Bottom line is I can’t see how many jobs a mere $200k will create.
*Too cheap to fork over for a Biz Journal online subscription. My buddy gave me hell when I called him asked if he could possibly e-mail me the link to entire column.Read full article » No Comments »
Big-time developer and one-time mayoral candidate Milton Kern made a pretty incredible statement during a meeting between property owners and city staff regarding Greensboro’s proposed downtown compatibility manual:
Kern, a downtown property owner in favor of the Downtown Design Manual, said the purpose of the manual was to protect downtown property owners from a neighbor who wanted to do something “that is totally asinine to their property.”
He also said it was to protect the downtown from “unscrupulous investors.”
Kern also said the purpose of the Downtown Design Manual, and he was on the steering committee that wrote it, was to keep downtown Greensboro from looking like downtown Charlotte.
OK, so what’s wrong with downtown Charlotte? The city’s not my cup of tea, with all the high-density development driven by its embrace of smart growth principals. But —and I’m no expert —– the downtown area looks fine to me, for what it is.
Kern’s statement also ironic considering the fact that Greensboro’s city planners embrace smart growth principles that encourage the type of high-density development for which Charlotte is has become the standard. Looks to me like government not only wants to dictate how and where to live, but you also have to meet their aesthetic standards. And —as John Hammer notes time and again, government’s taste has a lot to be desired when you look at the Melvin Municipal Building, the ugliest building downtown.
I also like Hammer’s theory that the planning staff came up with this plan because they just don’t have much else to do these days.Read full article » 1 Comment »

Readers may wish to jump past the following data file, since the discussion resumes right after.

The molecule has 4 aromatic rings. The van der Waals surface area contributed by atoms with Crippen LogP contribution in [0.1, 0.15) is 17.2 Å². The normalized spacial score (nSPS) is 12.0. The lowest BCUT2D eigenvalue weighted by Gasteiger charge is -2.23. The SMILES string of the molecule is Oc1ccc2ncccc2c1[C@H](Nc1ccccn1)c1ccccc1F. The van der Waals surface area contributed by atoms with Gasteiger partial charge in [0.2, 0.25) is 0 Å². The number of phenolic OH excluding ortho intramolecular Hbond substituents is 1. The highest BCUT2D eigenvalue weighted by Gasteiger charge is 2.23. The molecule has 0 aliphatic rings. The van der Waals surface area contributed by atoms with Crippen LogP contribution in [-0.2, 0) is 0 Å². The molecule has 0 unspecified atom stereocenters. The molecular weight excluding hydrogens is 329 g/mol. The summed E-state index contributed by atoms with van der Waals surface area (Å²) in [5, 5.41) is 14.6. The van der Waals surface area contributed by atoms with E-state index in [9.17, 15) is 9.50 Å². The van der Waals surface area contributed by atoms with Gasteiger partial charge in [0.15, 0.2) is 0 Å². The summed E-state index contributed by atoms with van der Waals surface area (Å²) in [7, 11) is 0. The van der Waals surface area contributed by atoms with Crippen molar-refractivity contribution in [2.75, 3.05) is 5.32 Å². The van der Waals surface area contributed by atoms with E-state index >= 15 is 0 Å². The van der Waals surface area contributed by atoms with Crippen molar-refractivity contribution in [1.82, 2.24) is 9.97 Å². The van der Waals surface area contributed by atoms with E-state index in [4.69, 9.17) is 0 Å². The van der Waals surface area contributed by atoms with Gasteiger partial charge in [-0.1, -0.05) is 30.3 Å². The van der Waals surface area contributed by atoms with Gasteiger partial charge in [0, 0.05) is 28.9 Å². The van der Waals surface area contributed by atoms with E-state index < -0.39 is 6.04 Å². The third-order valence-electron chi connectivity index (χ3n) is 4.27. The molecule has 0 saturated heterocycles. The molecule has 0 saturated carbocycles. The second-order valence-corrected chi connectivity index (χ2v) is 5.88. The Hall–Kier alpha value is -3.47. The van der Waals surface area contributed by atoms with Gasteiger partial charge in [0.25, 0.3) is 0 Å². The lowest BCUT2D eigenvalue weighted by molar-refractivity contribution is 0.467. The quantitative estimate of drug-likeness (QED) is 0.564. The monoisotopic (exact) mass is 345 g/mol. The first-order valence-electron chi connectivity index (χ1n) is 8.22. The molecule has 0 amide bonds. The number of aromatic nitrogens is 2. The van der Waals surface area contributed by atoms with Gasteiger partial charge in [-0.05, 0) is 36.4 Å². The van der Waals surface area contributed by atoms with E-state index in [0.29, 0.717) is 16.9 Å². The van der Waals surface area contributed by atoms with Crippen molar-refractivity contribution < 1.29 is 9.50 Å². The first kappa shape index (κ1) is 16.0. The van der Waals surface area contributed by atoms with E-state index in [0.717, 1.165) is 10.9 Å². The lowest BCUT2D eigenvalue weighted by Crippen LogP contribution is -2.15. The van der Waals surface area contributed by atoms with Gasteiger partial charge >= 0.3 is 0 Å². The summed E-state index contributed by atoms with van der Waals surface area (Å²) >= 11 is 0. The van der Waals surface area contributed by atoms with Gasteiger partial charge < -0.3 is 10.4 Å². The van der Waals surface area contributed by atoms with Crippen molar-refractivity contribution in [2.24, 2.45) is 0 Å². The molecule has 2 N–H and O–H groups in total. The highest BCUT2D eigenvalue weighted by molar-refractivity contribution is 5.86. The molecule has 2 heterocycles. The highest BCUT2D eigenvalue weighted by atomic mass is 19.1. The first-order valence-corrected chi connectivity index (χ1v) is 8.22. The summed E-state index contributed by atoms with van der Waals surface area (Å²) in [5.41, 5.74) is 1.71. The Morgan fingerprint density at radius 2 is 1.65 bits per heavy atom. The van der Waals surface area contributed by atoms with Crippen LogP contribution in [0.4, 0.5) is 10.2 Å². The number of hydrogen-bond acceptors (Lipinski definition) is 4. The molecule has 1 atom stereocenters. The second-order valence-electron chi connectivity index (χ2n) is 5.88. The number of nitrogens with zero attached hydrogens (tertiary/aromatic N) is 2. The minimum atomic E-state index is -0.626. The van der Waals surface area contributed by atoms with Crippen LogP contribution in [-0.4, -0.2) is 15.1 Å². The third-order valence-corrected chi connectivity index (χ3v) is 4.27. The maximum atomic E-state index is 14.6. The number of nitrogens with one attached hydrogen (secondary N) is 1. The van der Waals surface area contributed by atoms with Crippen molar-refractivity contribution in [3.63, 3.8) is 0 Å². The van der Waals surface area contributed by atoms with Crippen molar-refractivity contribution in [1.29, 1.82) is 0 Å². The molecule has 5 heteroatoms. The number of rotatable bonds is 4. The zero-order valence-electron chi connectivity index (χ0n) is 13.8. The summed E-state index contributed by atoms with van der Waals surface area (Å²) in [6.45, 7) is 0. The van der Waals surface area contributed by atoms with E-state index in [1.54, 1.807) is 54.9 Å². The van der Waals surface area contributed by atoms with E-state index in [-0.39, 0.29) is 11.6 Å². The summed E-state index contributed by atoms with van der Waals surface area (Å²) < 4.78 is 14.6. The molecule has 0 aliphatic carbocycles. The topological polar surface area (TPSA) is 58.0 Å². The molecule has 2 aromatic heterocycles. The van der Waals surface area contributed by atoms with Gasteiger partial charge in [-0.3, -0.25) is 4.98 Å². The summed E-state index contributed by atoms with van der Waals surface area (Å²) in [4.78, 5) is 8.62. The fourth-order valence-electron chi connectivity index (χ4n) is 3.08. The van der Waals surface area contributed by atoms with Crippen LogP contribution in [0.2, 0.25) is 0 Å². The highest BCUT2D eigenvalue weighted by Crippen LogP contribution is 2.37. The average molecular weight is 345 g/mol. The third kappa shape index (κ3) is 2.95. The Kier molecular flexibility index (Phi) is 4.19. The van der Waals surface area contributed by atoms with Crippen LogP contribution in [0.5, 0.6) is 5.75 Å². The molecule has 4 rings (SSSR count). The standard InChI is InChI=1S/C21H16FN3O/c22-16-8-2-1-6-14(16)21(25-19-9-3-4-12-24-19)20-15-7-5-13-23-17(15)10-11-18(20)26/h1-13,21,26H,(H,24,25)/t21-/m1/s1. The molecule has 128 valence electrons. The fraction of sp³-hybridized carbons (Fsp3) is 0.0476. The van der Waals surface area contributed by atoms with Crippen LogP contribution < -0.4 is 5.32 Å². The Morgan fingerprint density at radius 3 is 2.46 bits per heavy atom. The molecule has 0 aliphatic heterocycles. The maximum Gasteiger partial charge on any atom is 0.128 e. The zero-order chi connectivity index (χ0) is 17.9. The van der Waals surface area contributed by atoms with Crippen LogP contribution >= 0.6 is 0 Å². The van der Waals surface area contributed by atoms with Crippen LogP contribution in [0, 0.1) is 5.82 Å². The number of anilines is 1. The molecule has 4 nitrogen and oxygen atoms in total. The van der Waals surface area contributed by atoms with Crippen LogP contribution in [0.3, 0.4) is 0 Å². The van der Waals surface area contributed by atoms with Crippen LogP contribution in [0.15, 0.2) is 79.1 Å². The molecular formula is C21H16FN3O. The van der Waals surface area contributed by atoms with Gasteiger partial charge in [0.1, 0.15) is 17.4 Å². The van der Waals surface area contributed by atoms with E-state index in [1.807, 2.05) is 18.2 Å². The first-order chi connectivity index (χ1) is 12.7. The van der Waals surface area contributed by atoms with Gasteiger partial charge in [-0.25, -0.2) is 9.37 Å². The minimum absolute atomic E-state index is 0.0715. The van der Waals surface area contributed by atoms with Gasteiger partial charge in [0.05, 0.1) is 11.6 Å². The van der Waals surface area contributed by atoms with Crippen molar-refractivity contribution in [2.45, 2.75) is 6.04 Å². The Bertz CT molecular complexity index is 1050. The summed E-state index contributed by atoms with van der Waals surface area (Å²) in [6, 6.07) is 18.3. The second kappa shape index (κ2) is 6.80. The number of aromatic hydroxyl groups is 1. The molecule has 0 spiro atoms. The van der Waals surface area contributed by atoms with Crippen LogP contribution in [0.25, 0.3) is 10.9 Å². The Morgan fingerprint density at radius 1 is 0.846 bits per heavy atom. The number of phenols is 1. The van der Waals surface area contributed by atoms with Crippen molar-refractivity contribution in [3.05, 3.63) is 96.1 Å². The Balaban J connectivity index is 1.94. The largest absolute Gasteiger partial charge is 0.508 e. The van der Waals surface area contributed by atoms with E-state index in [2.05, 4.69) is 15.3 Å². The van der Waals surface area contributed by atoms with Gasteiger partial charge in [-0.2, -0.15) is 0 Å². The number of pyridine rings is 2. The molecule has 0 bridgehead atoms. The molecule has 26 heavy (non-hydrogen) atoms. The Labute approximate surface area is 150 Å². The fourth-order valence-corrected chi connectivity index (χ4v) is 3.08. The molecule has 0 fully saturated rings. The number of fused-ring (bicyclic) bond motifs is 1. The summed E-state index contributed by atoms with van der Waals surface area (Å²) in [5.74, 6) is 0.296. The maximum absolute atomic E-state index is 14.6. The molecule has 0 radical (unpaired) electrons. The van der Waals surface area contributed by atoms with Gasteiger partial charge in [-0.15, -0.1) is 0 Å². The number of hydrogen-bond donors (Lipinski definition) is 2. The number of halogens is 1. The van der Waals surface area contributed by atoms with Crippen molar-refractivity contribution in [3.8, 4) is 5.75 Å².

The Raleigh TV station interviews Sen. Kay Hagan.
Hagan says she thinks some sort of healthcare reform will be in place by the end of the year, but still insists that whatever it is, it will have to be “deficit neutral.” Problem is there’s no such thing.Read full article » No Comments »
In its story on Guilford County Schools’ stakeout of Northern Guilford basketball players, the Rhino reports that fired head custodian Louis Lawson gas filed a complaint with the Equal Employment Opportinity Commission.
Lawson’s attorney says the EEOC will more than likely issue a right-to-sue letter.Read full article » 1 Comment »
Meet Rashad Young, the Dayton city manager who reportedly has been offered the head job here in Greensboro.
Yes, I speculated that the City Council would put on a dog-and-pony show of looking for candidates only to hire interim manager Bob Morgan. But I think it’s a very positive thing that an outsider with an objective has been brought in. I wish him well in the effort to get Greensboro city government running efficiently again.
But —- remembering the mess former manager Mitchell Johnson left behind —- his willingness to settle an EEOC suit in Dayton is a red flag.
And something’s definitely not right with the $30k bump in salary pressed by Mayor Yvonne Johnson and council member Robbie Perkins. The more cynical among us might suggest that they’re ready to start calling the shots after being led around by Mitch Johnson all those years and they’re paying for the new manager’s obeisance. Good for fellow council member Zack Matheny for calling them on it.
I also realize Young could be working for a much different mayor and council come November.Read full article » 2 Comments »
Here’s the N&O’s write-up of Courtland Smith’s 911 call before he was shot by an Archdale police officer along Interstate 85.
Yes, it also occurred to me while writing last night’s post that just because Smith said he had a gun didn’t necessarily mean he had one:
Despite Smith’s claim, it’s unclear whether he actually had a gun. Archdale Police Chief Darrell Gibbs said in an interview Wednesday that he is not aware of any gun being found on the scene, though his officers left all evidence untouched for the SBI investigation and had not searched Smith’s vehicle. Smith’s father, Pharr Smith, said in an interview Monday that his son didn’t own a gun.
Smith’s “polite tone” was also noted by the N&O, and friends say it was characteristic.Read full article » 1 Comment »
If nothing else, the lawsuit filed by the parents of two former Northern Guilford High School basketball sheds some light on Guilford County Schools’ investigative techniques:
Daylong stakeouts. Interviews with landlords and neighbors. Voting records. Utility bills. Even online videos. No scrap of information seemed too small for school system investigators, who ultimately ruled the Nighthawks used two ineligible players — a ruling that was later used to strip the team of its championship.
Note that GCS attorney Jill Wilson “declined to talk about the nature of the investigation.” I know I sound like a broken record here, but a lawsuit is probably the only the public is going to find out why Northern custodian Louis Lawson was fired.
Investigating athletics violations should be easier now that Superintendent Mo Green has set up a whistleblower hotline.Read full article » 4 Comments »